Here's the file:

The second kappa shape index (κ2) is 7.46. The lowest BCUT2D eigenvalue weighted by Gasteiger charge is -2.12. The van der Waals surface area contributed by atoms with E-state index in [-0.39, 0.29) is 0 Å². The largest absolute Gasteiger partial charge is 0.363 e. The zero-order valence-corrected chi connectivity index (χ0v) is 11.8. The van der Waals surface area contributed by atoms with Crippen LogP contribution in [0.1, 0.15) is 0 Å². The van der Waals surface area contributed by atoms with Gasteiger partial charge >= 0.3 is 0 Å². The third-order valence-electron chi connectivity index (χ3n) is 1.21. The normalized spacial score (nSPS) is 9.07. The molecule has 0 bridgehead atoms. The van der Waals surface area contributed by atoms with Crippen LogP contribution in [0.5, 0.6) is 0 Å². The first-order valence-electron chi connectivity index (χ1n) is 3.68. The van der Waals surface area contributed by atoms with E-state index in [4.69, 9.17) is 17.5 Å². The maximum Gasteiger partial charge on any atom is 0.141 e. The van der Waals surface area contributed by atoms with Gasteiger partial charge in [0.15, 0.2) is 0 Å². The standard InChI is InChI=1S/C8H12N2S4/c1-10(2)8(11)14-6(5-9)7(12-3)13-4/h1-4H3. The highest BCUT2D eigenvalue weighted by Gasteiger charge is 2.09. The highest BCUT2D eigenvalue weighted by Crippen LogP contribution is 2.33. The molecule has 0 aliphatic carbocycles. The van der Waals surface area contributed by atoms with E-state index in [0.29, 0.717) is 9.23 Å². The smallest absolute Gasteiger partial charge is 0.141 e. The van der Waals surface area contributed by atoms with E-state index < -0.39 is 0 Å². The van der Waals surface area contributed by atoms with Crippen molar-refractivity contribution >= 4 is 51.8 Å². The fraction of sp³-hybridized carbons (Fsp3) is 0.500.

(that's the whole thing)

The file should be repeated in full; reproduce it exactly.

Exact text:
The second kappa shape index (κ2) is 7.46. The lowest BCUT2D eigenvalue weighted by Gasteiger charge is -2.12. The van der Waals surface area contributed by atoms with E-state index in [-0.39, 0.29) is 0 Å². The largest absolute Gasteiger partial charge is 0.363 e. The zero-order valence-corrected chi connectivity index (χ0v) is 11.8. The van der Waals surface area contributed by atoms with Crippen LogP contribution in [0.1, 0.15) is 0 Å². The van der Waals surface area contributed by atoms with Gasteiger partial charge >= 0.3 is 0 Å². The third-order valence-electron chi connectivity index (χ3n) is 1.21. The normalized spacial score (nSPS) is 9.07. The molecule has 0 bridgehead atoms. The van der Waals surface area contributed by atoms with Crippen LogP contribution in [0.5, 0.6) is 0 Å². The first-order valence-electron chi connectivity index (χ1n) is 3.68. The van der Waals surface area contributed by atoms with E-state index in [4.69, 9.17) is 17.5 Å². The maximum Gasteiger partial charge on any atom is 0.141 e. The van der Waals surface area contributed by atoms with Gasteiger partial charge in [0.15, 0.2) is 0 Å². The standard InChI is InChI=1S/C8H12N2S4/c1-10(2)8(11)14-6(5-9)7(12-3)13-4/h1-4H3. The highest BCUT2D eigenvalue weighted by Gasteiger charge is 2.09. The highest BCUT2D eigenvalue weighted by Crippen LogP contribution is 2.33. The molecule has 0 aliphatic carbocycles. The van der Waals surface area contributed by atoms with E-state index in [0.29, 0.717) is 9.23 Å². The smallest absolute Gasteiger partial charge is 0.141 e. The van der Waals surface area contributed by atoms with E-state index < -0.39 is 0 Å². The van der Waals surface area contributed by atoms with Crippen molar-refractivity contribution >= 4 is 51.8 Å². The fraction of sp³-hybridized carbons (Fsp3) is 0.500.